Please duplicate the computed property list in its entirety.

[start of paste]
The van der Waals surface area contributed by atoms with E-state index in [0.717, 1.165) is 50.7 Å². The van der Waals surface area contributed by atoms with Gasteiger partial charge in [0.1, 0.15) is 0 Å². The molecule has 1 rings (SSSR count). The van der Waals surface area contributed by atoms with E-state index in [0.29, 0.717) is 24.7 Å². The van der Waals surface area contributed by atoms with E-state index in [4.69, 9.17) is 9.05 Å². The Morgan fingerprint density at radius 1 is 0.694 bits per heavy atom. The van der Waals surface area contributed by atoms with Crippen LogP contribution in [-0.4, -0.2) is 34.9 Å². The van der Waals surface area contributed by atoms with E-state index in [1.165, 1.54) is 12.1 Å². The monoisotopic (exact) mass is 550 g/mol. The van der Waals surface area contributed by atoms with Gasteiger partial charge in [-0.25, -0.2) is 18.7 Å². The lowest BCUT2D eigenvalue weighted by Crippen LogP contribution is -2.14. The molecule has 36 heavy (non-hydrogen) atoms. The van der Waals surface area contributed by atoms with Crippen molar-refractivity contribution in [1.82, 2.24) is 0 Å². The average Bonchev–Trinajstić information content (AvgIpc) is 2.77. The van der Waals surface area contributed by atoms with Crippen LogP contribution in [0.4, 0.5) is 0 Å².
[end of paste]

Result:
The van der Waals surface area contributed by atoms with E-state index in [0.717, 1.165) is 50.7 Å². The van der Waals surface area contributed by atoms with Gasteiger partial charge in [0.1, 0.15) is 0 Å². The molecule has 1 rings (SSSR count). The van der Waals surface area contributed by atoms with E-state index in [0.29, 0.717) is 24.7 Å². The van der Waals surface area contributed by atoms with E-state index in [4.69, 9.17) is 9.05 Å². The Morgan fingerprint density at radius 1 is 0.694 bits per heavy atom. The van der Waals surface area contributed by atoms with Crippen LogP contribution in [-0.4, -0.2) is 34.9 Å². The van der Waals surface area contributed by atoms with E-state index in [1.165, 1.54) is 12.1 Å². The monoisotopic (exact) mass is 550 g/mol. The van der Waals surface area contributed by atoms with Gasteiger partial charge in [-0.25, -0.2) is 18.7 Å². The lowest BCUT2D eigenvalue weighted by Crippen LogP contribution is -2.14. The molecule has 36 heavy (non-hydrogen) atoms. The van der Waals surface area contributed by atoms with Crippen molar-refractivity contribution in [1.82, 2.24) is 0 Å². The average Bonchev–Trinajstić information content (AvgIpc) is 2.77. The van der Waals surface area contributed by atoms with Crippen LogP contribution in [0.4, 0.5) is 0 Å².